The referendum results in the UK came as a surprise to the majority, including the Brexit campaigners. The advent of post-truth communication, the emergence of fake news in social media and even in traditional outlets, polling, activist leadership and media bubbles lead us to re-think the old ways of interacting with the general public. PR practitioners have agreed to state that we are facing new levels of uncertainty following British and American wake-up calls with the recent votes.
Stephen Waddington, partner and chief engagement officer at Ketchum and professor, recently commented: “I don’t think public relations is in crisis but we do need to be brave and ask tough questions about our business.”
Recent examples in the media have further eroded the trust relationship with audiences. In #FuturePRoof, Second Edition, Rob Brown, Managing Partner at Rule 5 and President of the CIPR talks about two instances whereby inaccurate information particularly resonated amongst the public. An example of this is the £350 million a day to the NHS pledge from the Brexit campaigners which evaporated as soon as polling stations closed. Elsewhere, Trump announced on Twitter: “Just arrived in Scotland. Place is going wild over the vote. They took their country back, just like we will take America back. No games!” seemingly oblivious about the 68% of Scots who voted in favour of remaining.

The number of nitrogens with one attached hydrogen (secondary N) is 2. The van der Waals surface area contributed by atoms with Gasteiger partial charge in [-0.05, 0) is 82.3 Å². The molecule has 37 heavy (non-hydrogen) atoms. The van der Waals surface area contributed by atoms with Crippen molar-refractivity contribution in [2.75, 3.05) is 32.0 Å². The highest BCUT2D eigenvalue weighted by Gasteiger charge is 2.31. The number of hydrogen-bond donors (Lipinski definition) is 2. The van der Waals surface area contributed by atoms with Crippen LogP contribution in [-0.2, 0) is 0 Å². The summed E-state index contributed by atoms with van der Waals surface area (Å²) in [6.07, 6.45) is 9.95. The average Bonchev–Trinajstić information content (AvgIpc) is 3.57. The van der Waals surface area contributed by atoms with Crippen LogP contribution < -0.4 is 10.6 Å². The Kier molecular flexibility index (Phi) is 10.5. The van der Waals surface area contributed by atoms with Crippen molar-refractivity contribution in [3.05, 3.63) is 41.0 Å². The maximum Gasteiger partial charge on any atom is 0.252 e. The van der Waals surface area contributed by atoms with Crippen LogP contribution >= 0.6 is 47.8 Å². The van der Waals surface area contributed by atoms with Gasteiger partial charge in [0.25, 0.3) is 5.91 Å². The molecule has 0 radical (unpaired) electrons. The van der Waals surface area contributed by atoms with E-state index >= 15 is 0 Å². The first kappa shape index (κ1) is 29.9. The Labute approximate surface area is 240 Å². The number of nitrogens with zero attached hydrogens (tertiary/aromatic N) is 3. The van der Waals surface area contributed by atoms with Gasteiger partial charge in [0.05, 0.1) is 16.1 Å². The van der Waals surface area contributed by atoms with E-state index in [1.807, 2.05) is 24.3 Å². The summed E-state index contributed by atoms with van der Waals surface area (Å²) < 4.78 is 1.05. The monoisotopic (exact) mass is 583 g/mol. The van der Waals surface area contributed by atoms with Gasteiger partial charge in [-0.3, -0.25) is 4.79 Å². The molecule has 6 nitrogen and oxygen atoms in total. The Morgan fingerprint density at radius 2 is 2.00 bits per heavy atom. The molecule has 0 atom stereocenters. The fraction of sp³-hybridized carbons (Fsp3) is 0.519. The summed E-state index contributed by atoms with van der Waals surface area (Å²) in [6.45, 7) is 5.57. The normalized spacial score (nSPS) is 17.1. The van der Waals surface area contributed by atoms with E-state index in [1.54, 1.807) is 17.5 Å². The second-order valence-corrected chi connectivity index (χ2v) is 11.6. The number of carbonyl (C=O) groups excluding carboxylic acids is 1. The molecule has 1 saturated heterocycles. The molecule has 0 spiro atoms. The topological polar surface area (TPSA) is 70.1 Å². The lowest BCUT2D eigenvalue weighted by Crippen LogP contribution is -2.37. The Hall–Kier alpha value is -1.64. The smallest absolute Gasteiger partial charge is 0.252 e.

Through uncertain times, PR practitioners can and should act as strategic leaders, making sense of complexity, maintaining influences and managing corporate stories as it seems that we have reached the threshold whereby it is crucial to do so. Communication should help brands navigate in the tumultuous waters brought by the Brexit referendum.
More than ever, PR practitioners are urged to bring clarity and do more than just put their spin across and persuade communities. Robert Wynne predicted the end of mass persuasion in a “post-factual fake news world” for organisations using the media and social media to promote their products and services.
Professionalisation is key Brown argues. Concretely, we need to promote transparency and accountability within organisations, act as watchmen towards brands’ doing. We must be explicit in the way news is provided and share evidence-based information.
Public Relations’ ultimate goal is based on listening and understanding audiences, it is by doing so that communication professionals will restore trust. In this way, PR departments need to explain to board members this reality so organisational strategies are guided accordingly.
In the Brexit aftermath, PR’s crucial aim is to reshape the organisations’ place within the communities they operate in, making sense of themselves by displaying professionalism and accountability.
From the Brexit results, we have to acknowledge that the messages put across by the corporate world and the establishment more generally were not taken into account by a majority. Interrogations have arisen regarding our borders, our trading relationships and our relationships with European subsidies.
With these challenges rise new opportunities to evolve and improve within the industry to prove our value. “The time is now” says Brown.